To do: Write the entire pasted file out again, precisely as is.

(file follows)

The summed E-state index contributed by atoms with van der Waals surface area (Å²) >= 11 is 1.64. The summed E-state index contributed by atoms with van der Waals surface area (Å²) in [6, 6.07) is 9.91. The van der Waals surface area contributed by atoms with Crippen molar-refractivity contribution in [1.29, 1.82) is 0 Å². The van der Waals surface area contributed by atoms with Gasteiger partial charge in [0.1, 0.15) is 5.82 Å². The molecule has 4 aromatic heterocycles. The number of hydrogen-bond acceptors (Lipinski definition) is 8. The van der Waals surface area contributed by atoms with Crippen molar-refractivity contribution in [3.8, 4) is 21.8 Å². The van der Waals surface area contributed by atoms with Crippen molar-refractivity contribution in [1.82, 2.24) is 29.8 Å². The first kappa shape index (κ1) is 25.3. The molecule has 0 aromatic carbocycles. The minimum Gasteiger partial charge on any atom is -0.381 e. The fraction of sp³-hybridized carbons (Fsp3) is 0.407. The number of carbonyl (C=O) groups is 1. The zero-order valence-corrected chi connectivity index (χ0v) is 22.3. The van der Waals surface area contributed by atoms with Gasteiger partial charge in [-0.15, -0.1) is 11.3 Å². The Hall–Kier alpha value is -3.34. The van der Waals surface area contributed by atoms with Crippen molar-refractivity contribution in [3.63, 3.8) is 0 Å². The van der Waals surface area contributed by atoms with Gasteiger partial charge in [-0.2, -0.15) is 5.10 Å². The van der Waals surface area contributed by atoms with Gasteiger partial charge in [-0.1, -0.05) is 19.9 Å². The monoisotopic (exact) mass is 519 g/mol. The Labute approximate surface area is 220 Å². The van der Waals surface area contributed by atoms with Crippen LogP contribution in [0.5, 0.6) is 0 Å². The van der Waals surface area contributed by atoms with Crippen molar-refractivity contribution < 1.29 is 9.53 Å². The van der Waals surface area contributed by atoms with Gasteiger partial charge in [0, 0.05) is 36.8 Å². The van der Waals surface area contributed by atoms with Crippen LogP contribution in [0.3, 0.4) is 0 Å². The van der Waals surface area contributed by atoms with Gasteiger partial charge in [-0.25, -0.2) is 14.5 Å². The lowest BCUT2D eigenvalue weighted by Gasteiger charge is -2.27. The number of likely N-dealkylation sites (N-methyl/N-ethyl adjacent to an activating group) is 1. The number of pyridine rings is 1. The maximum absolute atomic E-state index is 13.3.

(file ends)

The summed E-state index contributed by atoms with van der Waals surface area (Å²) >= 11 is 1.64. The summed E-state index contributed by atoms with van der Waals surface area (Å²) in [6, 6.07) is 9.91. The van der Waals surface area contributed by atoms with Crippen molar-refractivity contribution in [1.29, 1.82) is 0 Å². The van der Waals surface area contributed by atoms with Gasteiger partial charge in [0.1, 0.15) is 5.82 Å². The molecule has 4 aromatic heterocycles. The number of hydrogen-bond acceptors (Lipinski definition) is 8. The van der Waals surface area contributed by atoms with Crippen molar-refractivity contribution in [3.8, 4) is 21.8 Å². The van der Waals surface area contributed by atoms with Crippen molar-refractivity contribution in [1.82, 2.24) is 29.8 Å². The first kappa shape index (κ1) is 25.3. The molecule has 0 aromatic carbocycles. The minimum Gasteiger partial charge on any atom is -0.381 e. The fraction of sp³-hybridized carbons (Fsp3) is 0.407. The number of carbonyl (C=O) groups is 1. The zero-order valence-corrected chi connectivity index (χ0v) is 22.3. The van der Waals surface area contributed by atoms with Gasteiger partial charge in [-0.15, -0.1) is 11.3 Å². The Hall–Kier alpha value is -3.34. The van der Waals surface area contributed by atoms with Crippen molar-refractivity contribution in [3.63, 3.8) is 0 Å². The van der Waals surface area contributed by atoms with Gasteiger partial charge in [-0.2, -0.15) is 5.10 Å². The van der Waals surface area contributed by atoms with Gasteiger partial charge in [-0.1, -0.05) is 19.9 Å². The monoisotopic (exact) mass is 519 g/mol. The Labute approximate surface area is 220 Å². The van der Waals surface area contributed by atoms with Crippen LogP contribution in [0.5, 0.6) is 0 Å². The van der Waals surface area contributed by atoms with Crippen molar-refractivity contribution < 1.29 is 9.53 Å². The van der Waals surface area contributed by atoms with Gasteiger partial charge in [0, 0.05) is 36.8 Å². The van der Waals surface area contributed by atoms with Crippen LogP contribution in [0.3, 0.4) is 0 Å². The van der Waals surface area contributed by atoms with Gasteiger partial charge in [-0.25, -0.2) is 14.5 Å². The lowest BCUT2D eigenvalue weighted by Gasteiger charge is -2.27. The number of likely N-dealkylation sites (N-methyl/N-ethyl adjacent to an activating group) is 1. The number of pyridine rings is 1. The maximum absolute atomic E-state index is 13.3.